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2013 Hansen Lecture

Stephen E. Fienberg, Carnegie Mellon University
"Envisioning the 2030 U.S. Census"

Discussants: Ivan Fellegi, Statistics Canada
Robert Groves, Georgetown University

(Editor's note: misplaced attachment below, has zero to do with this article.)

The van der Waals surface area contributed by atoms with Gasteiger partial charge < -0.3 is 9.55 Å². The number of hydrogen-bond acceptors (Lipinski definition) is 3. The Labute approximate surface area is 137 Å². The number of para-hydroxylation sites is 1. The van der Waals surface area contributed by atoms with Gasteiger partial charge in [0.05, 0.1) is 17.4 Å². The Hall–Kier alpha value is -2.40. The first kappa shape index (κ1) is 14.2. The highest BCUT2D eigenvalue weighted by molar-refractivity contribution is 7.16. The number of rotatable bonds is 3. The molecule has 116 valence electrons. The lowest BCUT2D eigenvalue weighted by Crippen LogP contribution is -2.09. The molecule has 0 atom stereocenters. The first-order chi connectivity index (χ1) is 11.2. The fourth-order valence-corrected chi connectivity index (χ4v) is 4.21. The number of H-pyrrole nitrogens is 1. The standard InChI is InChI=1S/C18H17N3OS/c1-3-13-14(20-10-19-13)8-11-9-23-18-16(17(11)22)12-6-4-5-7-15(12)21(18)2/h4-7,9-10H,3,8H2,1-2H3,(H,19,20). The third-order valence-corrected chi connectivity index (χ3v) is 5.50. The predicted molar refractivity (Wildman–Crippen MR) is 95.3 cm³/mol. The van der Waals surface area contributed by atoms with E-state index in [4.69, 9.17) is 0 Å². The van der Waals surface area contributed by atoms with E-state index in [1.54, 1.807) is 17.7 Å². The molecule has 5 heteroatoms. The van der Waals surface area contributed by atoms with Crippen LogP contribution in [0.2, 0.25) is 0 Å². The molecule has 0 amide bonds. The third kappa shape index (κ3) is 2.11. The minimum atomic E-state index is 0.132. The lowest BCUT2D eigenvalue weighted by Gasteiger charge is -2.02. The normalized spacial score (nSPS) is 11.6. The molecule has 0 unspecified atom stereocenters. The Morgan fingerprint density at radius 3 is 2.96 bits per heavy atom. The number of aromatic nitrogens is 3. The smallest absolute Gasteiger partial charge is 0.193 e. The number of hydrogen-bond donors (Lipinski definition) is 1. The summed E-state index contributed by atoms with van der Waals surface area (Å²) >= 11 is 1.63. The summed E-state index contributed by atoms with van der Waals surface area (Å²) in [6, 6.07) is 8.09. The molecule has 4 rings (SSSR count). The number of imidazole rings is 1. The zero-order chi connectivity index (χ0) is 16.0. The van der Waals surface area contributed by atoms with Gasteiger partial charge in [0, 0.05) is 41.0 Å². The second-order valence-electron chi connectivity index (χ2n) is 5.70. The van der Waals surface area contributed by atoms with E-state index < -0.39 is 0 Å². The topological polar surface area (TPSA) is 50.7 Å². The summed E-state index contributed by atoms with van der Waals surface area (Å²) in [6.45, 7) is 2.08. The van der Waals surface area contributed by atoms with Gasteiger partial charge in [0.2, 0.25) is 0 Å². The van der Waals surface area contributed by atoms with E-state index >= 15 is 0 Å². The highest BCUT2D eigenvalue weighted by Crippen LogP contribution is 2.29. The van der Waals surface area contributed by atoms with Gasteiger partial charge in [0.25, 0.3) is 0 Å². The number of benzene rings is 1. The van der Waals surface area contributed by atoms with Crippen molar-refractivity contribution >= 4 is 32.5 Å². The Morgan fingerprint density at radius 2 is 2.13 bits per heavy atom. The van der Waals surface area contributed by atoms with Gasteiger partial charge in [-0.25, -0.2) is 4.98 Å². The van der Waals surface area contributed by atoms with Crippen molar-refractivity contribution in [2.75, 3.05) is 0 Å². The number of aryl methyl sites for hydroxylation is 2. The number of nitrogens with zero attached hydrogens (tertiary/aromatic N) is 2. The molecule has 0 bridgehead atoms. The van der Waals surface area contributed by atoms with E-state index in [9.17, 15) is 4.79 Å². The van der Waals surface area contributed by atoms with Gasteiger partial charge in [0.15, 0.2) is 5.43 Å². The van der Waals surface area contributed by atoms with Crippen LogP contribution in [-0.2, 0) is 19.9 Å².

Abstract: The level of error in the U.S. decennial census, as measured by gross error (the sum of the errors of omission and commission), has remained remarkably high at approximately 10% over the last three censuses. During the same period, the cost of the census has skyrocketed from $2.6 billion in 1990 to over $13 billion in 2010, even though the census long form was dropped in 2010 in favor of data collection over the decade via the American Community Survey. Without dramatic changes, the cost of a traditional census in 2020 will far outstrip the willingness of Congress to pay. Moreover, we predict that concerns about the confidentiality of census data will pose increasing problems despite the Census Bureau's constant vigilance. The Census Bureau clearly needs to become more nimble in testing new methodologies for census- taking without jettisoning the best of current approaches. In this presentation we will look beyond 2020 to 2030 and speculate on radical changes that could allow for greater census accuracy and lower costs. Methodologies we consider include: the use of aerial photography to supplement or even replace the master address file, the multiple roles for administrative records, and the widespread use of both individual and family-level online census forms. We discuss both obstacles and opportunities in addressing the challenge of placing everyone in the U.S. into appropriate household locations, and we re-examine the concept of counting everyone, "once, and only once, and in the right place." (This presentation was based on joint research with William F. Eddy.)